Sunday, March 28, 2010

8 Differences In Culture

Used with permission and written by: Dr. Jane Liedtke, CEO and Founder:
Our Chinese Daughters Foundation, 
please visit at

Are There Really Cultural Differences between China and the West?
Yes, there are 8 differences in culture, maybe more. 

These 8 create much of the problems that foreigners encounter when living and working in China. Below is an explanation. The word “we” means “we in Westernized countries” such as Canada, US, Europe, Scandinavia, Australia, and New Zealand. “They” means Chinese persons. This is not meant to be an “us” versus “them” discussion. Rather, it is designed to point out key differences in behavior and thinking that impact East-West relationships.
First is trust, we expect people to earn trust by proving themselves to be trustworthy. Chinese automatically expect to trust you and expect you to trust them. Then you lose trust when you do something wrong in their eyes (when you lose face or cause them to lose face).
Second is respect, we expect people to earn respect by proving themselves worthy of our respect. Chinese automatically expect respect and automatically give respect based on seniority systems.  You lose their respect when you do something wrong in their eyes(when you lose face or cause them to lose face). 
In the case of trust and respect we give people the chance to make up for their wrong doings and therefore we give them a chance to regain our trust or respect. Chances in China are lost when you lose face or cause a Chinese person to lose face.
Third is motivation - we are motivated by the satisfaction of doing a good job and achievement. To Chinese achievement is reaching a high position and the motivation is money. The quality or quantity of one’s work is not the measure of their worth, it is only position and money that create status in modern China.
Fourth is friendship - we form friendships from mutual interests and experiences and do not consider everyone we meet or are acquainted with as friends. We would never expect someone we meet to do things for us in the same way we would our closest and dearest friends. Chinese people consider everyone they know or ever meet as friends and therefore expect to rely on them in the same way as we would expect only our closest and dearest friends.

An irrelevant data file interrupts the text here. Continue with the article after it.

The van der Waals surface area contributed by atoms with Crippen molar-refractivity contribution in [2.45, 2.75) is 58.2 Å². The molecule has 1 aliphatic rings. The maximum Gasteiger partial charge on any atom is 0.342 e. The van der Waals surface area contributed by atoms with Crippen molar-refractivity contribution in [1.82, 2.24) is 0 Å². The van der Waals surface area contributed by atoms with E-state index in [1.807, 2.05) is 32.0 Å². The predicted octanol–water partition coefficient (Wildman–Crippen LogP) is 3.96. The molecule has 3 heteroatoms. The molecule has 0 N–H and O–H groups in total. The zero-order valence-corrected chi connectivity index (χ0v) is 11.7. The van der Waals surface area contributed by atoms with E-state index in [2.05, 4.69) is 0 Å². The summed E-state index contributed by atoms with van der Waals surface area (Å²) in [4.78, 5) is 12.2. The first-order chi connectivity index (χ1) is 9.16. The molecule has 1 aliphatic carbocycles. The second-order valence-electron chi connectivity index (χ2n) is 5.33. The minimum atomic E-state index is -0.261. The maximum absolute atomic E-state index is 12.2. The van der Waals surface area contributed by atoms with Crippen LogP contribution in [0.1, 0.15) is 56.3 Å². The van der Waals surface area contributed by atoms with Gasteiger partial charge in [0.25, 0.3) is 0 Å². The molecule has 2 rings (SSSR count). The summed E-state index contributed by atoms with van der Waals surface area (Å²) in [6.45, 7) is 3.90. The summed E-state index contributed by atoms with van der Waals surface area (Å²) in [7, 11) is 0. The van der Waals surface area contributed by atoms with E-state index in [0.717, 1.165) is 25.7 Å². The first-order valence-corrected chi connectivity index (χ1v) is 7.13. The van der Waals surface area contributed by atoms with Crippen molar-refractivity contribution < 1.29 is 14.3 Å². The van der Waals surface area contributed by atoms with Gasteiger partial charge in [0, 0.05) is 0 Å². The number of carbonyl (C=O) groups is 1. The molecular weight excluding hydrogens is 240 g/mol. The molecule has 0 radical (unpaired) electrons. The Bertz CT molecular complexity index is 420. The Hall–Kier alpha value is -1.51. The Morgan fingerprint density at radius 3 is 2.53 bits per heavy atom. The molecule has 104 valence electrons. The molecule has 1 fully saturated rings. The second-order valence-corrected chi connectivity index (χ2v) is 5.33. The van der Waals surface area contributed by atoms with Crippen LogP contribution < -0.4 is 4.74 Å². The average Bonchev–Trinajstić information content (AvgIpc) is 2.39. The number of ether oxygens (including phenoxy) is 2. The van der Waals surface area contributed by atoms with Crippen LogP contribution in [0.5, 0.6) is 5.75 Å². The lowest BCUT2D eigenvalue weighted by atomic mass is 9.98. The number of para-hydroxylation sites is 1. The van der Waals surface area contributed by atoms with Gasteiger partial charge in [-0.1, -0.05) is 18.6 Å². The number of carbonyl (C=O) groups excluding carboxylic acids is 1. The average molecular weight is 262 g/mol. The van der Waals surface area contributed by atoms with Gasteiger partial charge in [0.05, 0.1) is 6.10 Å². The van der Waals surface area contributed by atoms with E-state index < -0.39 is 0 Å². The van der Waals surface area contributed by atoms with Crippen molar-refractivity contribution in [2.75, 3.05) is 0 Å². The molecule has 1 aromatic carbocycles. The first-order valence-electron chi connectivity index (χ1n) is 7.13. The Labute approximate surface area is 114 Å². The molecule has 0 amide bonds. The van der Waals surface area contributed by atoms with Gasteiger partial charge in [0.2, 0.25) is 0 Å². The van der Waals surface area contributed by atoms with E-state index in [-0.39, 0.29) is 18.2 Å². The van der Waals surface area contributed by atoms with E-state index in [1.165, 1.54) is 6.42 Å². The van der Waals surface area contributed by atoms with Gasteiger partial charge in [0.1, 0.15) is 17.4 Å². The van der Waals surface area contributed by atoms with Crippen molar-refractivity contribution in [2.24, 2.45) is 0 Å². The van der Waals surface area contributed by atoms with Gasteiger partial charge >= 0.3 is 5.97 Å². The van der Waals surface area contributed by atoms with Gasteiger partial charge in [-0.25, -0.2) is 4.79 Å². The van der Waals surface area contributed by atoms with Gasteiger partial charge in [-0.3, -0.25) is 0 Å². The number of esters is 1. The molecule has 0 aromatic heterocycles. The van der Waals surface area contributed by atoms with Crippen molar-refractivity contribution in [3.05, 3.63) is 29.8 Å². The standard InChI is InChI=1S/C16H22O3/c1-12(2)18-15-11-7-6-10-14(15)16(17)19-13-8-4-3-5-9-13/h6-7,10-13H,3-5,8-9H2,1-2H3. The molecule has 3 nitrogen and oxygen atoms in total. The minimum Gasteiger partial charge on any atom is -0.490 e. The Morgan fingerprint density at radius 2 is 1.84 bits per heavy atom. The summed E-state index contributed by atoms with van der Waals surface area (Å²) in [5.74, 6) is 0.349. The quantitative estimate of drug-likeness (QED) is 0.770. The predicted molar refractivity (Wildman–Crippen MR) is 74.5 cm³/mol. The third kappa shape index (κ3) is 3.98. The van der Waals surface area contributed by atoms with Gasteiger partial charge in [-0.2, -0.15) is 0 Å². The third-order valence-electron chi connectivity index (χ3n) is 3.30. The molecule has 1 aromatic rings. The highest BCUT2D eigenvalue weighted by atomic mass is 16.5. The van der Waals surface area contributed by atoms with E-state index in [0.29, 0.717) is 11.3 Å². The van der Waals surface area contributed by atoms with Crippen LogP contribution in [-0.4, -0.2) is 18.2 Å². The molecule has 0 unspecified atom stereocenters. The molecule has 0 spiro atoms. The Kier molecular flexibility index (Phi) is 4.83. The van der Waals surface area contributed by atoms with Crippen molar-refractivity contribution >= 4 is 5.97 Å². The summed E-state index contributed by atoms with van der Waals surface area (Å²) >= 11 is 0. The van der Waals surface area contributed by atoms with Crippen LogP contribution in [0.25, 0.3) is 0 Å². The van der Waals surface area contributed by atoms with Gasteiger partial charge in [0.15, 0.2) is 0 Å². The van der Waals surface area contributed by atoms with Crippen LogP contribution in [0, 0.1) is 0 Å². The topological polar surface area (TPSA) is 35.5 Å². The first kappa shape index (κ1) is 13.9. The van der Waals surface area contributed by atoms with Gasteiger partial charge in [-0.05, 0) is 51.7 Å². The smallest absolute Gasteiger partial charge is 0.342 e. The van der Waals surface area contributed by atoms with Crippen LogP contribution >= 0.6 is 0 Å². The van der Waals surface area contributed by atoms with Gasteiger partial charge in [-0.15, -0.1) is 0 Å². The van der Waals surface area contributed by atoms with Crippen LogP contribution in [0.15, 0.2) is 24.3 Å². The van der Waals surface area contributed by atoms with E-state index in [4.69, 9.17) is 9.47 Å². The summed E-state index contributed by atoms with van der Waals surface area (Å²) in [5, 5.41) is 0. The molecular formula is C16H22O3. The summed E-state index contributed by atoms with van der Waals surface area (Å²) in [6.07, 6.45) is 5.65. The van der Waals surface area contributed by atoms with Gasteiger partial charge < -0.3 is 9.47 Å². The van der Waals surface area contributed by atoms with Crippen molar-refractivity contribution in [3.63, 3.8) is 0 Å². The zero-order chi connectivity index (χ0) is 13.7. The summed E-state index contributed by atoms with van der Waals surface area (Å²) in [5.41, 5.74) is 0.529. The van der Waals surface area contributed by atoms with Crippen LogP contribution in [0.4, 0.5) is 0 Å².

Fifth is independence/dependence. We raise our children to be independent of us and believe we have been successful if they can go off into the world and be good citizens and community-minded people - taking care of themselves and giving back to the community at large. Chinese raise their children to be dependent on other people, to rely on family and connections to get what they need and consider themselves successful as parents if their children stay close at hand, take care of them, and give them what they as parents need/want. 
Sixth is direct/indirect. We are to the point and direct with people about what we need/want/desire/feedback. Chinese are indirect and will avoid being direct at all costs. Direct conversation, if negative feedback, is perceived to be criticism and a loss of face rather than being what it is, an opportunity to learn or for that matter, just direct information. 
Seventh is risk taking. We encourage our children and ourselves to take risks (calculated ones, but nonetheless risks). We want and encourage our children to try new things and to explore. If we make a mistake we say "it's ok - what did you learn from it?" and life goes on. We expect to make mistakes and learn from them. Chinese avoid taking risks and will not do anything that involves risk-taking behavior. They fear taking risks and fear the loss of face when making a mistake. They instill a great fear of failure and therefore many people never try and never succeed. They will not try new things, not change, not do anything that might require something new. They will watch others to see if they failed and if they did, they will not try to do that particular thing.
Eight is responsibility/accountability. We know that we must be responsible and accountable for our actions. If we do wrong we will be held accountable and we don’t expect others to “get us off” or use “connections” to make up for our failures. Chinese will not take responsibility for their actions if the result if negative. If positive results were achieved, they will take credit. However, when something goes wrong, it will be someone else’s fault, someone else will be held accountable but at all costs it will not be them. They will use whatever connections and family relationships they can to cover up or conceal their involvement and place blame on others rather than take responsibility for their actions.

1 comment:

  1. You are right. But the tiny words really drive me a little crazy in reading. Are you trying to make it indirect? Haha


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